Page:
Since When Did Halloween Become Sexy?

I blame Elvira.

Elvira photo from Movie MacabreDoes anyone else remember her? Elvira, Mistress of the Dark, was the host of the 1980s show Movie Macabre. There had certainly been physically appealing horror characters before, but she took it to a new level with an over-the-top vampire costume and SEX practically tattooed across her face. Ever since then, it seems like the sexualization of Halloween has been on overdrive.

 

Woman's feet with black-and-orange tights with blog title

Whether you celebrate this holiday in some way or not (and I’m not getting into the arguments about that here), it is rather disconcerting to visit a party shop these days and see the plethora of skin-revealing costumes being pushed on women to wear. You can be a sexy cop, sexy nurse, sexy vampire, sexy cartoon character, sexy animal, sexy superhero . . . and I even saw a sexy Hershey’s Kiss costume.

As if chocolate isn’t sexy enough. 😉

So why am I on this soapbox? Because I see this is a larger representation of what has happened with sex in our culture. In many ways, it’s become trivial.

Rather than being an intimate experience between husband and wife, as God designed, it’s a physically charged, publicly revealed, push-the-envelope display. It seems like some people treat advertisements, commercials, clothing lines, music videos, and even holidays with the attitude of “How can we sex this up?”

Of course, I talk about sex here all the time, and I’m not above chuckling at a sex pun. But sex itself belongs in the marital bedroom. And Christians who preach and practice that philosophy sometimes feel like a guppie swimming up rushing rapids. How can we keep in the right direction when the tide is against us?

Rather than getting overwhelmed by the whole thing, let’s just get back to what we can do in the costume realm today. (As the Chinese proverb goes, the journey of a thousand miles begins with single step.) So how can we swim against the tide?

  • Don’t wear a sexy costume outside your house. If you want to dress up for your spouse, go right ahead. Introduce a little playfulness into your marital bedroom. But keep that unwrap-my-silver-wrapper Hershey Kiss costume for your husband’s eyes only.
  • Don’t buy your children or teenagers questionable costumes. Start early with the idea that costumes, for whatever event, should be good-natured fun.
  • Make your costumes. While I’m quite possibly the world’s worst seamstress, there’s something to be said for this. Even I can operate a glue gun. And in my case, there was Grandma. (God bless Grandma.) But if you make your family’s costumes, you have more control over the length, the fit, etc.
  • Modify a costume. No one’s standing over your shoulder making sure you put on everything just the way the photo on the package shows. Alter the costume to cover up more and be more comfortable. For instance, add pants or an undershirt. Just use your common sense to make it something more wearable.
  • Speak up. Hey, if you feel comfortable doing so, let your party store know — in a kind, gentle, helpful, Christian manner  — that all the sexy costumes are a bit much. Maybe even praise them for their better choices, providing positive reinforcement.
  • Throw your own costume party, with a twist. Encourage people’s real creativity by putting on a masquerade party where the focus is fun masks. Or host a costume party with a theme, like your favorite fictional, historical, or biblical character. There’s no guarantee someone won’t dress a little inappropriately, but those parameters are much safer. (Since I’ve yet to see a sexy George Washington costume. And if you find one, don’t tell me.)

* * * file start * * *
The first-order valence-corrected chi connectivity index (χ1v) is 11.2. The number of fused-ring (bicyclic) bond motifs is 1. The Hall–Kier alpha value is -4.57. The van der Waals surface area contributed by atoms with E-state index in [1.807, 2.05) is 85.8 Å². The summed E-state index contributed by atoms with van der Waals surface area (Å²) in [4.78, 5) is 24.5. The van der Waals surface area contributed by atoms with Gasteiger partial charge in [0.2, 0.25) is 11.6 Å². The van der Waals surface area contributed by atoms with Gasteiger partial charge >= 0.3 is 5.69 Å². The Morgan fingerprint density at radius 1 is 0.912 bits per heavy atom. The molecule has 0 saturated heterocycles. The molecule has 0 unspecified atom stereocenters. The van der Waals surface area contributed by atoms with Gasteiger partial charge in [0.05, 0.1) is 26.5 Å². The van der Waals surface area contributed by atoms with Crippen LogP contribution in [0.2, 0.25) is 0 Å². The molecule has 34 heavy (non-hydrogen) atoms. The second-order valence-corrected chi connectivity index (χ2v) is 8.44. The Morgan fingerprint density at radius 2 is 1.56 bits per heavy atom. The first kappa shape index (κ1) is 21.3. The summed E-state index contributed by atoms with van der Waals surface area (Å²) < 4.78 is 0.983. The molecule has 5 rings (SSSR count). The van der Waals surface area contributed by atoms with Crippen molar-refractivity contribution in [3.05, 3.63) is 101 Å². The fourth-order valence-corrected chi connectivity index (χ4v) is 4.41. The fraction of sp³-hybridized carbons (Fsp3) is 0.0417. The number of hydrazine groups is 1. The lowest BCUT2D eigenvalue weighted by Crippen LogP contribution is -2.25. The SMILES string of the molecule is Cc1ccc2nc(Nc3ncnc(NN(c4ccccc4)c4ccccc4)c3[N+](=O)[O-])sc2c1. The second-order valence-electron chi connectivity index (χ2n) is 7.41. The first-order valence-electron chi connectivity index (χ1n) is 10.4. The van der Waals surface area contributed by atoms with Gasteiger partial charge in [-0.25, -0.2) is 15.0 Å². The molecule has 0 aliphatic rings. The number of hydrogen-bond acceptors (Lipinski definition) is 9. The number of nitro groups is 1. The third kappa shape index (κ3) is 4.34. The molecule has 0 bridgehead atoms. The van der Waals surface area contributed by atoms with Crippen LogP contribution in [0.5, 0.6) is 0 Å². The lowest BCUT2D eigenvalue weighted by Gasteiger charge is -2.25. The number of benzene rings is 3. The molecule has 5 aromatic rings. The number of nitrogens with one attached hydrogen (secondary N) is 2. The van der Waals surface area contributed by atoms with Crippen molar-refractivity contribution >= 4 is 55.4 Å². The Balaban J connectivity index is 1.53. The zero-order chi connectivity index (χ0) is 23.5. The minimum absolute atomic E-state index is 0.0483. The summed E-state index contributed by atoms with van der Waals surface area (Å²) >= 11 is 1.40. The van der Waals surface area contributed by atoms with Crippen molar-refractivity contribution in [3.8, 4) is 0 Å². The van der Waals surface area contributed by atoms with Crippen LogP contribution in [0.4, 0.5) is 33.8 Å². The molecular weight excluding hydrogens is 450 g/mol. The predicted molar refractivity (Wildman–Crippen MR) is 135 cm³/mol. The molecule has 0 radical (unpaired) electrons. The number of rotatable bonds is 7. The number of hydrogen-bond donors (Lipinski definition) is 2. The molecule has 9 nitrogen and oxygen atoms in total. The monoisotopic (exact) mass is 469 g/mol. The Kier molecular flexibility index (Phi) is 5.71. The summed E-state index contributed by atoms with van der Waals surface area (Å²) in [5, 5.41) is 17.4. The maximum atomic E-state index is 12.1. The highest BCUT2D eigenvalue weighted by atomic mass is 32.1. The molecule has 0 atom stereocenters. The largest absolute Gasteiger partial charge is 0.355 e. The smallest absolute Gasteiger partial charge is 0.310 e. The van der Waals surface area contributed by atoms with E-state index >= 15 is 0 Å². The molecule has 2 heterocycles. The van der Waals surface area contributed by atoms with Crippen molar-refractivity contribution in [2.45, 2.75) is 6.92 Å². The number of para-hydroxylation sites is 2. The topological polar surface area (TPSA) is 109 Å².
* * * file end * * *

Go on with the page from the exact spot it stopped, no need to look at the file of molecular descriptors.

• Or ignore costumes altogether. Sure, this is a choice. And quite a few people would prefer to never don a costume for any reason.

The tide may be strong, but every bit we do to stand for godly sexuality is a move in the right direction. As Dori from Finding Nemo said, “Just keep swimming, swimming, swimming.”

As for myself, our area has an annual renaissance fair, and many people go in costume. The next time my husband and I go, we’d like to dress up. But having been there before, I already know that place will have its share of sexy costumes, with men in tight tights and women in push-up corsets. We’ll just avert our eyes from that, make our costume choices fun ones, and enjoy the experience. Because even if the Renaissance was sexy, our costumes don’t need to be. We’ll save that stuff for our bedroom.

What are you thoughts on the sexy costume trend? How do you think that reflects the approach of our culture toward sex?

14 thoughts on “Since When Did Halloween Become Sexy?

  1. happywife

    I hate to be the bearer of bad news, but a google search did result in a sexy George Washington costume, along with sexy Burt and Ernie, and a sexy hamburger.
    I find it so ridiculous. It’s almost like it’s become a requirement that all female costumes be sexy. I’m so glad I don’t have daughters.

  2. Jerry Stumpf

    I won’t speak to Halloween costumes but I had to chuckle as I remembered my wife’s admonition to our daughter MANY times.

    Background: my wife is a professional seamstress for a bridal shop (30+ years) so she tells her boss “don’t ask me to talk with the customers!”

    Our daughter started going into the bridal shop early in life and as a typical young girl would oh and ah over the designs. My wife’s favorite line was “That dress would look real good in a turtleneck and long sleeves.” At first our daughter was not impressed. However she has grown up to be a modest mother of a great little man [and] also honors her husband.